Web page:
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Breaking down UFC 106: Tito Ortiz v. Forrest Griffin

Ortiz says after years of fighting, Las Vegas is his second home

UFC 106 News Conference

Sam Morris / Las Vegas Sun

Tito Ortiz and Forrest Griffin face off at a news conference for UFC 106 Thursday, November 19, 2009.

UFC 106: Pre-Fight Presser

Without UFC President Dana White, the UFC 106 headliners address the media a final time before Saturday night's fights at Mandalay Bay.

UFC 106 News Conference

Josh Koscheck talks about his upcoming bout against Anthony Johnson at a news conference before UFC 106 Thursday, November 19, 2009. Launch slideshow »

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Anyone who has ever taken Interstate 15 into Las Vegas at night knows exactly the scene Tito Ortiz described to media members earlier this week.

Driving into the city at 4 a.m. Wednesday from his training camp at Big Bear, Calif., Ortiz said the reality of his comeback to the UFC after a 18-month layoff began to set in when he saw the lights in the horizon.

“I was coming down the 15 from Big Bear and I started to see the lights of Vegas,” Ortiz said. “I got that butterfly feeling again. I just thought, ‘Alright, it’s time to perform.’”

Ortiz already holds a special spot in mixed martial arts history in Las Vegas, as he earned a unanimous decision over Vladimir Matyushenko at the main event of UFC 33 on Sept. 28, 2001 — the first UFC event ever held in the city.

“I was the first main event when the UFC first came here so this is kind of like a homecoming to me,” Ortiz said. “Las Vegas is my home away from home. I’ve been fighting here since the UFC has been here and when I’m here, I’m always treated like I’m home.”

With so many memories already made in the city, Ortiz will look to make one more Saturday when he makes his return to the UFC in a light heavyweight bout with Forrest Griffin at the Mandalay Bay Events Center.

Although disagreements with UFC President Dana White were the cause of Ortiz’s decision to part ways with the organization 18 months ago, the layoff actually turned into an opportunity for the fighter to undergo a much-needed back surgery.

According to Ortiz, problems with his back began immediately after a five-round war he had with Randy Couture in Las Vegas in 2003.

Even though he fought through the issues, Ortiz said his back kept him from feeling 100 percent in every fight since then.

“When I fought (Vitor) Belfort I was probably only 80 percent,” Ortiz said. “When I fought (Lyoto) Machida I was probably 85 percent. It was just the takedowns. After the surgery I put about 2.5 inches back on my legs just because I was able to squat again.”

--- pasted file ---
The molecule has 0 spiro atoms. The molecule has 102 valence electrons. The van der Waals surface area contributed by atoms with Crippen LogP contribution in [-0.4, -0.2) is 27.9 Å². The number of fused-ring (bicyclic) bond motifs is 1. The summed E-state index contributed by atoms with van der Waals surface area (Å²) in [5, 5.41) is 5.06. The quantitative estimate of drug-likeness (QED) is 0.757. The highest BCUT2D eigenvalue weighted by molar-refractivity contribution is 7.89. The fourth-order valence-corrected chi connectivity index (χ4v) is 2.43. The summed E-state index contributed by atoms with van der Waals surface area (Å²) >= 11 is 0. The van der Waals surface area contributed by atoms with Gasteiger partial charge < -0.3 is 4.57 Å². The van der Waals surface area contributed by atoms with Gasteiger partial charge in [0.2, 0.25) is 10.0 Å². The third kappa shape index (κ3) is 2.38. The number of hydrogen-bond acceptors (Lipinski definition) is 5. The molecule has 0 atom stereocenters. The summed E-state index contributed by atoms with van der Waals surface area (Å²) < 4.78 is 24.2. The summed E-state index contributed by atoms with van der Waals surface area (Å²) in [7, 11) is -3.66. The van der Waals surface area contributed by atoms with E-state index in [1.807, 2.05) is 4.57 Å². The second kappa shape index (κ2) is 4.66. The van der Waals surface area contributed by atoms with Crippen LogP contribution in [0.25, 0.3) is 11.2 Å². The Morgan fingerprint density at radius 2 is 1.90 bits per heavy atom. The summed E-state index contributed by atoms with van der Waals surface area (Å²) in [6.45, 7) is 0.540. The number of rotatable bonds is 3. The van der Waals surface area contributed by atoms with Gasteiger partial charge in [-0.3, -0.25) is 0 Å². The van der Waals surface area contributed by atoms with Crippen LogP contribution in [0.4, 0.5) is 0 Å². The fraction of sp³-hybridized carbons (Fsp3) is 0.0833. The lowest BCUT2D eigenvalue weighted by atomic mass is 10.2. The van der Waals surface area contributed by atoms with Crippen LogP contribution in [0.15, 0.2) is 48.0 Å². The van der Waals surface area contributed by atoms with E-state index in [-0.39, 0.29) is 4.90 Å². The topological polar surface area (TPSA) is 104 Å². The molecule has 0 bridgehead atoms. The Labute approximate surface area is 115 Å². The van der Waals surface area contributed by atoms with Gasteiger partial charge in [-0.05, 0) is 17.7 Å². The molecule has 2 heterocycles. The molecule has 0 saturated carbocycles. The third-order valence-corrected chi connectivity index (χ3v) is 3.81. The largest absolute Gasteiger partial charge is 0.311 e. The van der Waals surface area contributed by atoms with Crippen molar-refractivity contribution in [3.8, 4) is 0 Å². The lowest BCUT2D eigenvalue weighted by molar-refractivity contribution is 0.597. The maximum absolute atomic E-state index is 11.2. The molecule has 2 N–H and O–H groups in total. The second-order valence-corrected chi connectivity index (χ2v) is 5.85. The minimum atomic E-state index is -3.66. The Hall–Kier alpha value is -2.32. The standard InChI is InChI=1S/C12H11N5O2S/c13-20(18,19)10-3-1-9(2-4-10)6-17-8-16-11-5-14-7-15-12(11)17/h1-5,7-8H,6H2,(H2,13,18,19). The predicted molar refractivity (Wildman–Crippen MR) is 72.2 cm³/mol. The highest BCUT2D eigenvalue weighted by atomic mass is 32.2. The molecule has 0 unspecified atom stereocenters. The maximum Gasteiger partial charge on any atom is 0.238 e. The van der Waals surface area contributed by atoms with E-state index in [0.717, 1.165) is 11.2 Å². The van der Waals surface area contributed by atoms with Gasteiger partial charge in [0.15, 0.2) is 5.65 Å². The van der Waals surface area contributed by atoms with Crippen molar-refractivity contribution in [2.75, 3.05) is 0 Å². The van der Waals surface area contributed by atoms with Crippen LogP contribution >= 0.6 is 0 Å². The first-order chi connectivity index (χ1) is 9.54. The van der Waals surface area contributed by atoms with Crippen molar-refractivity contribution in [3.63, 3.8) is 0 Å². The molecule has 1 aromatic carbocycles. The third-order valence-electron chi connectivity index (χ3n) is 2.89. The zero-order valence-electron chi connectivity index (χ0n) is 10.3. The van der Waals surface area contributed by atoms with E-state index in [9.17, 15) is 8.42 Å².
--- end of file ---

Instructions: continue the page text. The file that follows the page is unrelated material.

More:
Ortiz is sure that his healthy legs will lead him to a second victory over Griffin, another fighter with strong ties to Las Vegas.

Griffin, who lives in Las Vegas and splits training between Xtreme Couture and Warrior Training Center, lost a very close split decision to Ortiz in his third fight with the UFC.

After the first fight was over, Griffin held his hand up with five fingers, signaling his wish that the fight could have continued another two rounds.

At the UFC 106 pre-fight press conference on Thursday, Ortiz said that 3.5 years later and an 18-month layoff of his own, Griffin would have his wish.

“Forrest said he wanted two more rounds, well now he gets them,” Ortiz said. “And if he survives them he may even get a third.”

Quick Hits:

Ortiz has never had sloppy standup by any means, but that didn’t stop the former light heavyweight champ to seek out the tutelage of the legendary boxing trainer Freddie Roach.

After that kind of training, it’s unlikely that Ortiz won’t want to at least test his standup on Saturday.

“It seems like a good thing to do,” said Griffin, on Ortiz’s decision to train with Roach. “I’m excited to see what he brings to the table.”

That said, Ortiz is tied for the second-most takedowns in UFC history and will probably look to take the fight to the ground at some point.

When the fighters are on their feet, look for Griffin’s usual arsenal of mixed punches and plenty of kicks.

Griffin has actually landed more leg kicks than any other fighter in UFC history, although Ortiz says he is aware of that and ready to use it against him.

“Let’s see if he can defend the shot when he kicks, because every time he kicks, he’s going to get taken down,” Ortiz said. “A lot of fighters don’t take advantage of that, when they see the kick they check it. To hell with that, I’m putting on him on his back.”

Griffin responded to Ortiz’s claim with his usual sarcastic approach.

“It’s true. I’m going to have to throw ninja dust in his face every time I kick him,” Griffin said.

Last Time Out:

Ortiz: Unanimous decision loss to Lyoto Machida at UFC 84.

Griffin: First round knockout loss to Anderson Silva at UFC 101.

The Line: Ortiz minus-110; Griffin minus-120

Final Words:

Ortiz: On recent controversial decisions: In my mind, I have to finish this fight. I watched the Couture fight (UFC 105) and thought, ‘Wow, they just gave one to Randy.’ Either I have to finish it or win decisively. I respect Forrest but this is a business and I ain’t going to get punked for my lunch money.

Griffin: On recent controversial decisions: I’d take a controversial decision. If I could get one of those that would be just fine. Because I know I’m going to fight my (expletive) off. He’s coming into this fight ready to go. I’m going to get thrown on my head, punched, kicked, elbowed — and I’m going to do all those things back to him.

Brett Okamoto can be reached at 948-7817 or [email protected].

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